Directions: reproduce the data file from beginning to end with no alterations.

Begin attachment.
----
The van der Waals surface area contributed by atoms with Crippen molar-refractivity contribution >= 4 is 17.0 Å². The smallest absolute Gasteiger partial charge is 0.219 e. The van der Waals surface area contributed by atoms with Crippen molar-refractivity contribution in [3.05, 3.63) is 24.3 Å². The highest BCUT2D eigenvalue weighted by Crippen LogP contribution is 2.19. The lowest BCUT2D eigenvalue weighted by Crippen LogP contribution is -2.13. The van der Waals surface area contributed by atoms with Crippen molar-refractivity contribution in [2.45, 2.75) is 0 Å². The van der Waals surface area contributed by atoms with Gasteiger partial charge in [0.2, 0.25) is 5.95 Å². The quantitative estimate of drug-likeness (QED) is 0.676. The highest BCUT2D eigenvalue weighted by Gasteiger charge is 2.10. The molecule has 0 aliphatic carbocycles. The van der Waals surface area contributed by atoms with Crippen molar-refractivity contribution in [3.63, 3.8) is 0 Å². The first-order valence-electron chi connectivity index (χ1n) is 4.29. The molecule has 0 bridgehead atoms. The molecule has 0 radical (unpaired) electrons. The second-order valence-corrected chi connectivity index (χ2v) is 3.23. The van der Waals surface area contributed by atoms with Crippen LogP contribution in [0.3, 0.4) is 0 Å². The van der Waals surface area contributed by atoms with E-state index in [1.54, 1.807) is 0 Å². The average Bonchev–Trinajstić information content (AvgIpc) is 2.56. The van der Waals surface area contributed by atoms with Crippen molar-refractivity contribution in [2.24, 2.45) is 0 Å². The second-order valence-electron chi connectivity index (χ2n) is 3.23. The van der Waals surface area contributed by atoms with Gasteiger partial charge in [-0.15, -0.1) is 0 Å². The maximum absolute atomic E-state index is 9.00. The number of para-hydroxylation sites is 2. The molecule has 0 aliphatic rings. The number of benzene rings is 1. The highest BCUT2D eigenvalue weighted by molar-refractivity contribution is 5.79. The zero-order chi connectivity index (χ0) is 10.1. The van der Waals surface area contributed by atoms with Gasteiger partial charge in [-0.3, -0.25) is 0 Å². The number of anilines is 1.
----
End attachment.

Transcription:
The van der Waals surface area contributed by atoms with Crippen molar-refractivity contribution >= 4 is 17.0 Å². The smallest absolute Gasteiger partial charge is 0.219 e. The van der Waals surface area contributed by atoms with Crippen molar-refractivity contribution in [3.05, 3.63) is 24.3 Å². The highest BCUT2D eigenvalue weighted by Crippen LogP contribution is 2.19. The lowest BCUT2D eigenvalue weighted by Crippen LogP contribution is -2.13. The van der Waals surface area contributed by atoms with Crippen molar-refractivity contribution in [2.45, 2.75) is 0 Å². The van der Waals surface area contributed by atoms with Gasteiger partial charge in [0.2, 0.25) is 5.95 Å². The quantitative estimate of drug-likeness (QED) is 0.676. The highest BCUT2D eigenvalue weighted by Gasteiger charge is 2.10. The molecule has 0 aliphatic carbocycles. The van der Waals surface area contributed by atoms with Crippen molar-refractivity contribution in [3.63, 3.8) is 0 Å². The first-order valence-electron chi connectivity index (χ1n) is 4.29. The molecule has 0 bridgehead atoms. The molecule has 0 radical (unpaired) electrons. The second-order valence-corrected chi connectivity index (χ2v) is 3.23. The van der Waals surface area contributed by atoms with Crippen LogP contribution in [0.3, 0.4) is 0 Å². The van der Waals surface area contributed by atoms with E-state index in [1.54, 1.807) is 0 Å². The average Bonchev–Trinajstić information content (AvgIpc) is 2.56. The van der Waals surface area contributed by atoms with Crippen molar-refractivity contribution in [2.24, 2.45) is 0 Å². The second-order valence-electron chi connectivity index (χ2n) is 3.23. The van der Waals surface area contributed by atoms with Gasteiger partial charge in [-0.15, -0.1) is 0 Å². The maximum absolute atomic E-state index is 9.00. The number of para-hydroxylation sites is 2. The molecule has 0 aliphatic rings. The number of benzene rings is 1. The highest BCUT2D eigenvalue weighted by molar-refractivity contribution is 5.79. The zero-order chi connectivity index (χ0) is 10.1. The van der Waals surface area contributed by atoms with Gasteiger partial charge in [-0.3, -0.25) is 0 Å². The number of anilines is 1.